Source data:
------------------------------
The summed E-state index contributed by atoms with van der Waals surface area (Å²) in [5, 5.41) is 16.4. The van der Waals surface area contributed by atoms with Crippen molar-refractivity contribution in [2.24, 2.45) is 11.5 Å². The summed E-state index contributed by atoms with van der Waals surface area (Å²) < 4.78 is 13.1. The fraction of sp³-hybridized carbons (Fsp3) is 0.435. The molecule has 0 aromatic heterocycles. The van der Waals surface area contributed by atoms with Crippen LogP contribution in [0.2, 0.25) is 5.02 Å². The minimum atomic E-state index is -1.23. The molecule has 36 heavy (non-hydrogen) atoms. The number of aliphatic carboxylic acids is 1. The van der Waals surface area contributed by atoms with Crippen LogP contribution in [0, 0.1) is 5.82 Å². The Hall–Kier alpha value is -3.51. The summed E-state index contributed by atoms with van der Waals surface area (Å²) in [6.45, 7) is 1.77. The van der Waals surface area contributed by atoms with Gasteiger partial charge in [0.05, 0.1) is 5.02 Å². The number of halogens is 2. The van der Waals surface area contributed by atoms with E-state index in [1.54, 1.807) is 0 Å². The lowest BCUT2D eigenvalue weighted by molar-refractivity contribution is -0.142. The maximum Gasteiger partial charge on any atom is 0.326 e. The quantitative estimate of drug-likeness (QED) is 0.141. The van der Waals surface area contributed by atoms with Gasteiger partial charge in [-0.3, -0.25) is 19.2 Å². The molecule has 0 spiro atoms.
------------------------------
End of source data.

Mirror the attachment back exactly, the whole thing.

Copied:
The summed E-state index contributed by atoms with van der Waals surface area (Å²) in [5, 5.41) is 16.4. The van der Waals surface area contributed by atoms with Crippen molar-refractivity contribution in [2.24, 2.45) is 11.5 Å². The summed E-state index contributed by atoms with van der Waals surface area (Å²) < 4.78 is 13.1. The fraction of sp³-hybridized carbons (Fsp3) is 0.435. The molecule has 0 aromatic heterocycles. The van der Waals surface area contributed by atoms with Crippen LogP contribution in [0.2, 0.25) is 5.02 Å². The minimum atomic E-state index is -1.23. The molecule has 36 heavy (non-hydrogen) atoms. The number of aliphatic carboxylic acids is 1. The van der Waals surface area contributed by atoms with Crippen LogP contribution in [0, 0.1) is 5.82 Å². The Hall–Kier alpha value is -3.51. The summed E-state index contributed by atoms with van der Waals surface area (Å²) in [6.45, 7) is 1.77. The van der Waals surface area contributed by atoms with Gasteiger partial charge in [0.05, 0.1) is 5.02 Å². The number of halogens is 2. The van der Waals surface area contributed by atoms with E-state index in [1.54, 1.807) is 0 Å². The lowest BCUT2D eigenvalue weighted by molar-refractivity contribution is -0.142. The maximum Gasteiger partial charge on any atom is 0.326 e. The quantitative estimate of drug-likeness (QED) is 0.141. The van der Waals surface area contributed by atoms with Gasteiger partial charge in [-0.3, -0.25) is 19.2 Å². The molecule has 0 spiro atoms.